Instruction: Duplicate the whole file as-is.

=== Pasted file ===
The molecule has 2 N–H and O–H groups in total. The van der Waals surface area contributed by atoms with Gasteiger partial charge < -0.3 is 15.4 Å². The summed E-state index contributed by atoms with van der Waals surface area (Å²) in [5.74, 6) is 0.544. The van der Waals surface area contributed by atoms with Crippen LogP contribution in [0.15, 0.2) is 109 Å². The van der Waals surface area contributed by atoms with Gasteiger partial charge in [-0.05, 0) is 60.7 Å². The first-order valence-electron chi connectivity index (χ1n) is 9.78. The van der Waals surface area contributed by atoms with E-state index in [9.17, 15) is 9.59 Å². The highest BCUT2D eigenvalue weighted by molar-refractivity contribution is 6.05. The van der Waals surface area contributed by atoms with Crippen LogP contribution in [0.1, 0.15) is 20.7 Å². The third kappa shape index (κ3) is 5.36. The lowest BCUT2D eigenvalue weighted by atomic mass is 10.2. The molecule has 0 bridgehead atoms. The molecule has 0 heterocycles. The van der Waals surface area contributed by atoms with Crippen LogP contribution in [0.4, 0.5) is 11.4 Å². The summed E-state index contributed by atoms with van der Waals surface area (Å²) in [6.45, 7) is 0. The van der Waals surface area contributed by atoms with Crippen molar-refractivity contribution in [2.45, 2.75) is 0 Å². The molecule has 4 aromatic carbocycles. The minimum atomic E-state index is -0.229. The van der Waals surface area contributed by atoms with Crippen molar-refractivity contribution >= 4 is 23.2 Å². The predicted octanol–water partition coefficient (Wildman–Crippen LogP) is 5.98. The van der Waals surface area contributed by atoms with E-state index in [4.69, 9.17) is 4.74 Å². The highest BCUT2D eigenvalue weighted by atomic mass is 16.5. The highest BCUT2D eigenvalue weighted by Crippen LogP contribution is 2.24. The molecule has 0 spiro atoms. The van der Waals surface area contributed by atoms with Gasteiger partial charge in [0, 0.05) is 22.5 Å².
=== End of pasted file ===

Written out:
The molecule has 2 N–H and O–H groups in total. The van der Waals surface area contributed by atoms with Gasteiger partial charge < -0.3 is 15.4 Å². The summed E-state index contributed by atoms with van der Waals surface area (Å²) in [5.74, 6) is 0.544. The van der Waals surface area contributed by atoms with Crippen LogP contribution in [0.15, 0.2) is 109 Å². The van der Waals surface area contributed by atoms with Gasteiger partial charge in [-0.05, 0) is 60.7 Å². The first-order valence-electron chi connectivity index (χ1n) is 9.78. The van der Waals surface area contributed by atoms with E-state index in [9.17, 15) is 9.59 Å². The highest BCUT2D eigenvalue weighted by molar-refractivity contribution is 6.05. The van der Waals surface area contributed by atoms with Crippen LogP contribution in [0.1, 0.15) is 20.7 Å². The third kappa shape index (κ3) is 5.36. The lowest BCUT2D eigenvalue weighted by atomic mass is 10.2. The molecule has 0 bridgehead atoms. The molecule has 0 heterocycles. The van der Waals surface area contributed by atoms with Crippen LogP contribution in [0.4, 0.5) is 11.4 Å². The summed E-state index contributed by atoms with van der Waals surface area (Å²) in [6.45, 7) is 0. The van der Waals surface area contributed by atoms with Crippen molar-refractivity contribution in [2.45, 2.75) is 0 Å². The molecule has 4 aromatic carbocycles. The minimum atomic E-state index is -0.229. The van der Waals surface area contributed by atoms with Crippen molar-refractivity contribution >= 4 is 23.2 Å². The predicted octanol–water partition coefficient (Wildman–Crippen LogP) is 5.98. The van der Waals surface area contributed by atoms with E-state index in [4.69, 9.17) is 4.74 Å². The highest BCUT2D eigenvalue weighted by atomic mass is 16.5. The highest BCUT2D eigenvalue weighted by Crippen LogP contribution is 2.24. The molecule has 0 spiro atoms. The van der Waals surface area contributed by atoms with Gasteiger partial charge in [0, 0.05) is 22.5 Å².